A pattern within a pattern

Diffraction brings light from the two slits together and allows it to interfere.

The single slit patterns merge into one. Dark bands appear inside the bright peaks. By closing a slit we make the dark bands bright! The actual variation of light intensity across the screen (Figure 8.10), is shown underneath the photograph.

We say that the intensity of the interference pattern is 'modulated' by the diffraction pattern.

Figure 8.10 Interference between light from a pair of wider slits.

8.7 Interference as a tool

We may make accurate estimates of length using interferometers. In such instruments a single beam of light is generally split into two beams, which then travel along different paths before being recombined. There is invariably some difference in the lengths of the paths travelled by the individual beams and an interference pattern may be seen. If the path difference changes, even by some fraction of a wavelength, the positions of individual bright and dark bands (fringes) change. The amount of movement is a measure of the change in the path difference.

8.7.1 The Michelson interferometer

The Michelson interferometer was developed in 1880 by Albert Michelson (1852-1931) and Edward Morley (1838-1923) in an attempt to measure the speed of the earth through the ether.

The photograph and corresponding sketch of a typical Michelson interferometer may be seen in Figure 8.11.

A beam of light falls on a semi-silvered glass plate (beam splitter) inclined at 45° to the beam. About half of the light is reflected and travels to a plane mirror, M1. The remainder is transmitted and travels to a second plane mirror, M2. The light beams reflected at the two mirrors retrace their paths back to the semi-silvered mirror. Some of the light from M2 is reflected at the back of the semi-silvered mirror and combines with light from M1 transmitted by that mirror.

Figure 8.11 Michelson interferometer.

If the position of the moveable mirror Ml is adjusted, the path difference changes and the fringe pattern expands or contracts. In principle, we can measure the distance the mirror is moved by counting the number of fringes which pass a marker in the field of view. In practice the mirror must be moved in individual steps, each so small that any one particular ring remains in the field of view. After each step, the position of the mirror is adjusted to restore the ring to its original position. In this step-wise manner we can count thousands of fringes.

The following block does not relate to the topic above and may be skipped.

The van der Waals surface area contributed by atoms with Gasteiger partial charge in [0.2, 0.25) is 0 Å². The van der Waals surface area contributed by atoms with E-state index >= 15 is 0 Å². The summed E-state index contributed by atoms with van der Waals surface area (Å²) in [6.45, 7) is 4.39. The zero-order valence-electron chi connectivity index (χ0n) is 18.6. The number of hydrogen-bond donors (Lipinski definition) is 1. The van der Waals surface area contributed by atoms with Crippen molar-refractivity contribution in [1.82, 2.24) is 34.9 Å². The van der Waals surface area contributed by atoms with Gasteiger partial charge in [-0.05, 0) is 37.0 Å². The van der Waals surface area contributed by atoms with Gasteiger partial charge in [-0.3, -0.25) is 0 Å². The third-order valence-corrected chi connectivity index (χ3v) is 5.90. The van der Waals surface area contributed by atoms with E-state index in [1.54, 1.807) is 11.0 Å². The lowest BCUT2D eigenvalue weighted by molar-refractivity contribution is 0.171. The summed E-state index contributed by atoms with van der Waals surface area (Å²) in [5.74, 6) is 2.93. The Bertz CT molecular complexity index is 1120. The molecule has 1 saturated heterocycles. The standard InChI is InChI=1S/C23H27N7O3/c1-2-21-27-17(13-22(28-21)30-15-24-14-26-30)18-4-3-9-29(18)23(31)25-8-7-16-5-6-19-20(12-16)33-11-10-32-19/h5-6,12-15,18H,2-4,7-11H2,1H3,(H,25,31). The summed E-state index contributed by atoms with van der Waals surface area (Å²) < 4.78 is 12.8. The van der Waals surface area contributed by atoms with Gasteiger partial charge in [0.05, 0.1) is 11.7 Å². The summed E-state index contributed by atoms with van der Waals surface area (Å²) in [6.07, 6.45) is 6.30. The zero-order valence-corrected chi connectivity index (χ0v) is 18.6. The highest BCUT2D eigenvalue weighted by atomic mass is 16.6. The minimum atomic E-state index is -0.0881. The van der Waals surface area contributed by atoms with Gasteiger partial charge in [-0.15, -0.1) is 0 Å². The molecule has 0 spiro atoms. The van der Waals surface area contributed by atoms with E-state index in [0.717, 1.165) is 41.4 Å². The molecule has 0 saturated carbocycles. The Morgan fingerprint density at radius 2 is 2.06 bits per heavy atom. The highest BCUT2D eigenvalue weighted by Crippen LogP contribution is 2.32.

A new standard of length

In the 1880s, one metre was defined to be the distance between two fine scratches on a metal bar held in a museum near Paris. Rulers used in laboratories had in principle been calibrated against the standard metre, albeit indirectly and generally many times removed. This procedure with its potential for gross inaccuracy was very unsatisfactory.

Michelson used his interferometer to define the metre in terms of the wavelength of light. The accuracy he achieved was better than 1/100,000 mm. His method was not only much more accurate, but also had the advantage that direct measurements of length could be made in any reasonably equipped laboratory.

Michelson's work paved the way for a new atomic standard of length, which, although used as early as 1925, was not officially implemented until 1960.

The Michelson interferometer may be used to investigate properties of materials. For example, transparent materials may be inserted into one arm of the instrument, or opaque materials such as metals may be polished and substituted for

Thin film interference

Interference is responsible for the striking displays of colour often given by thin films such as soap bubbles. Light reflected from the upper surface of the film interferes with light reflected from the lower surface to produce interference fringes which generally come in a whole range of colours.

Sound waves stimulate soap films to vibrate. Courtesy of Stefan Huzler, Trinity College, Dublin.

one of the mirrors. 8.8 Thin films

Soap bubble. Courtesy of Mila Zinkova.

The photographs on p. 263 show some spectacular patterns in soap films placed horizontally in a vertical resonance tube*. High frequency (above 850 Hz) sound waves in the tube produce thickness variations as they pass through the films. The images (left and right) were caused by sound waves of two different frequencies. The precise form of the pattern at any one frequency depends on the initial thickness of the film and on the amplitude of the wave. The spacing of adjacent fringes reflects the variations in the thickness of the films.

0 0

Post a comment